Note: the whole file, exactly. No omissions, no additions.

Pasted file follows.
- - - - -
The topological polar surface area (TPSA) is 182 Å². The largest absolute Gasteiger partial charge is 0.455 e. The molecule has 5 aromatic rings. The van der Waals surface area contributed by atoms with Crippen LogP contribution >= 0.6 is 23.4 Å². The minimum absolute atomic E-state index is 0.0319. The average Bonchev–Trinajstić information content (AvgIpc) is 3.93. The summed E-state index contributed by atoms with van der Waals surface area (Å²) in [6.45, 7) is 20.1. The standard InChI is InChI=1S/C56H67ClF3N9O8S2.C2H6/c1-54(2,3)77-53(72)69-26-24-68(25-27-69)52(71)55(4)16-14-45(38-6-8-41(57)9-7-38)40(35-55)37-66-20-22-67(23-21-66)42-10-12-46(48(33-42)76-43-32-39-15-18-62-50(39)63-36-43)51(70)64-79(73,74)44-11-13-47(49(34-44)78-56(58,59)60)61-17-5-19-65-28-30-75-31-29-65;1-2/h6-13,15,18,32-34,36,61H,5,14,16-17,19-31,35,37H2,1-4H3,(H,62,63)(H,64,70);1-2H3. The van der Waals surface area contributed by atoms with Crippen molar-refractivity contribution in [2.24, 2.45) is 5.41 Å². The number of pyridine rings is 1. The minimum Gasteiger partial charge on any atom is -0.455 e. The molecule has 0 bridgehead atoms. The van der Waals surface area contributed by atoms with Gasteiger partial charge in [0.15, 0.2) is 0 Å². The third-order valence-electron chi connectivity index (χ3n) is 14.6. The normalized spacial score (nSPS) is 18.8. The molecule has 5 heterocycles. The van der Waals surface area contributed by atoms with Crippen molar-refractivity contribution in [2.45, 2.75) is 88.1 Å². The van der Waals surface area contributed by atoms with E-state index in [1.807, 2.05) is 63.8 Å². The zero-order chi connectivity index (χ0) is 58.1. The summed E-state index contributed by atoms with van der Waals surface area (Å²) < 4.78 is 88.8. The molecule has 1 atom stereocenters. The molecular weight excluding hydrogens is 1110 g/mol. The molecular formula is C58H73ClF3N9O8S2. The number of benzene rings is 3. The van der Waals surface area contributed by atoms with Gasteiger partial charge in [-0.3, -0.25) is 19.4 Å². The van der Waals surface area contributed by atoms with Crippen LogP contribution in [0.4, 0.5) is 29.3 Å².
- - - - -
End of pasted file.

The topological polar surface area (TPSA) is 182 Å². The largest absolute Gasteiger partial charge is 0.455 e. The molecule has 5 aromatic rings. The van der Waals surface area contributed by atoms with Crippen LogP contribution >= 0.6 is 23.4 Å². The minimum absolute atomic E-state index is 0.0319. The average Bonchev–Trinajstić information content (AvgIpc) is 3.93. The summed E-state index contributed by atoms with van der Waals surface area (Å²) in [6.45, 7) is 20.1. The standard InChI is InChI=1S/C56H67ClF3N9O8S2.C2H6/c1-54(2,3)77-53(72)69-26-24-68(25-27-69)52(71)55(4)16-14-45(38-6-8-41(57)9-7-38)40(35-55)37-66-20-22-67(23-21-66)42-10-12-46(48(33-42)76-43-32-39-15-18-62-50(39)63-36-43)51(70)64-79(73,74)44-11-13-47(49(34-44)78-56(58,59)60)61-17-5-19-65-28-30-75-31-29-65;1-2/h6-13,15,18,32-34,36,61H,5,14,16-17,19-31,35,37H2,1-4H3,(H,62,63)(H,64,70);1-2H3. The van der Waals surface area contributed by atoms with Crippen molar-refractivity contribution in [2.24, 2.45) is 5.41 Å². The number of pyridine rings is 1. The minimum Gasteiger partial charge on any atom is -0.455 e. The molecule has 0 bridgehead atoms. The van der Waals surface area contributed by atoms with Gasteiger partial charge in [0.15, 0.2) is 0 Å². The third-order valence-electron chi connectivity index (χ3n) is 14.6. The normalized spacial score (nSPS) is 18.8. The molecule has 5 heterocycles. The van der Waals surface area contributed by atoms with Crippen molar-refractivity contribution in [2.45, 2.75) is 88.1 Å². The van der Waals surface area contributed by atoms with E-state index in [1.807, 2.05) is 63.8 Å². The zero-order chi connectivity index (χ0) is 58.1. The summed E-state index contributed by atoms with van der Waals surface area (Å²) < 4.78 is 88.8. The molecule has 1 atom stereocenters. The molecular weight excluding hydrogens is 1110 g/mol. The molecular formula is C58H73ClF3N9O8S2. The number of benzene rings is 3. The van der Waals surface area contributed by atoms with Gasteiger partial charge in [-0.3, -0.25) is 19.4 Å². The van der Waals surface area contributed by atoms with Crippen LogP contribution in [0.4, 0.5) is 29.3 Å².